Zenawi’s developmental state fits Lenin’s so-called democratic centralism, a one-party dictatorship, rather than a free market democracy. It was the free market system that gave birth to democracy. Democracy is a universal concept. Therefore, democratic centralism or democratic developmental state is just an ideological label.

Furthermore, Zenawi’s developmental State is a discriminatory, tribal state. Ethiopia is currently divided into ethnic territories (kilil). In each territory, people are further divided into natives and settlers (so-called Amhara naftanya). The latter are barred from possessing use right over land. They cannot work in the local bureaucracy. They cannot participate in the political process. Thus, they live as second class citizens in their own country in fear and humiliation. Ethnic discrimination is offensive to human dignity.  It needs to be mentioned that it is important to be an Amhara, Oromo, Tigray or any other ethnic group, but it is more important to be human.

Turning to the African experience, Zenawi concluded that the development models, followed by many African countries “have failed and failed disastrously,” and he said that this encourages people to look for alternative paradigms “as a means of national renaissance and survival.”  Zenawi, however, did not supply any evidence to support his conclusion.

Africa is a vast continent, consisting of different countries. Therefore, it is risky to make a generalization about Africa. Yet, it can be argued safely that the market-based economies in Africa have performed much better than the state-controlled ones.

Human beings, for countless centuries, dealt with the problem of survival by means of either tradition or command.  However, the rise of the free market system offered a third and lasting solution to the problem of human survival.

Adam Smith, the father of economic development, described the free market system best: “Each should do what is in his/her best interest. The lure of gain, not the pull of tradition or the whip of authority, steered each person to his/her work. And yet, although each was free to go wherever his/her acquisitiveness directed him/her, the interplay of one person against another resulted in the necessary tasks of society getting done.”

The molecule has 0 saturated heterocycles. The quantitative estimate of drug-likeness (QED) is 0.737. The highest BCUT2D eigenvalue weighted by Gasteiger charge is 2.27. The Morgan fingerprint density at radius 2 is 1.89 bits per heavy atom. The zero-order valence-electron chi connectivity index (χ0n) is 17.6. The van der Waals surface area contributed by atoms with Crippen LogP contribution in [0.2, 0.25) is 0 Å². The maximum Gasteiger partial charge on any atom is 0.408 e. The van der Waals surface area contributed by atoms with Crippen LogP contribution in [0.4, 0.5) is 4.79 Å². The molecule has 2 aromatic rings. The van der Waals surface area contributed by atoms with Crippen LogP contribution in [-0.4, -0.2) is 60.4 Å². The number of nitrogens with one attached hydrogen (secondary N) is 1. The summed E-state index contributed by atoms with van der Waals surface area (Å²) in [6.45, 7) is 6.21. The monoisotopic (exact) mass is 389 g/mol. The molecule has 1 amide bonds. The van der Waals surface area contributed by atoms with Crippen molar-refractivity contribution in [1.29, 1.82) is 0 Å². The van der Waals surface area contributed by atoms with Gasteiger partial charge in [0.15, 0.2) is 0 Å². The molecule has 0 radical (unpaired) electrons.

The free market system is a new conception of economic life that developed historically.   It is the only system that achieved individual freedom and economic development for the first time in history. The free market helped improve human behavior by replacing destructive warrior culture with safer pursuits of commerce.  It produced a large and strong middle class by promoting mixing across wider areas through trade and business deals thereby softened the sharp edges of ethnic conflicts and rivalries. Through a democratic system of government, the free market allowed people to vote and determine public policy.

Socialism, on the other hand, developed first intellectually as an alternative theoretical structure to existing systems and later began to be applied on a wider scale. Socialism was primarily based on state ownership of the means of production and centralized decision making. Unlike the free market, it did not have embedded in its system the machinery for further growth, upward mobility and participation. Thus, it ultimately failed.

The developmental state paradigm subscribes to the fundamental principles of socialism.  Under the developmental state model, the state owns most economic resources and makes most economic decisions. Thus, the developmental state paradigm is not a new idea.  It is an old idea that has already been tried and failed. The developmental state paradigm is just a euphemism for socialism.

*Daniel Teferra is Emeritus Professor of Economics at Ferris State University; still teaching at University of Wisconsin-Whitewater.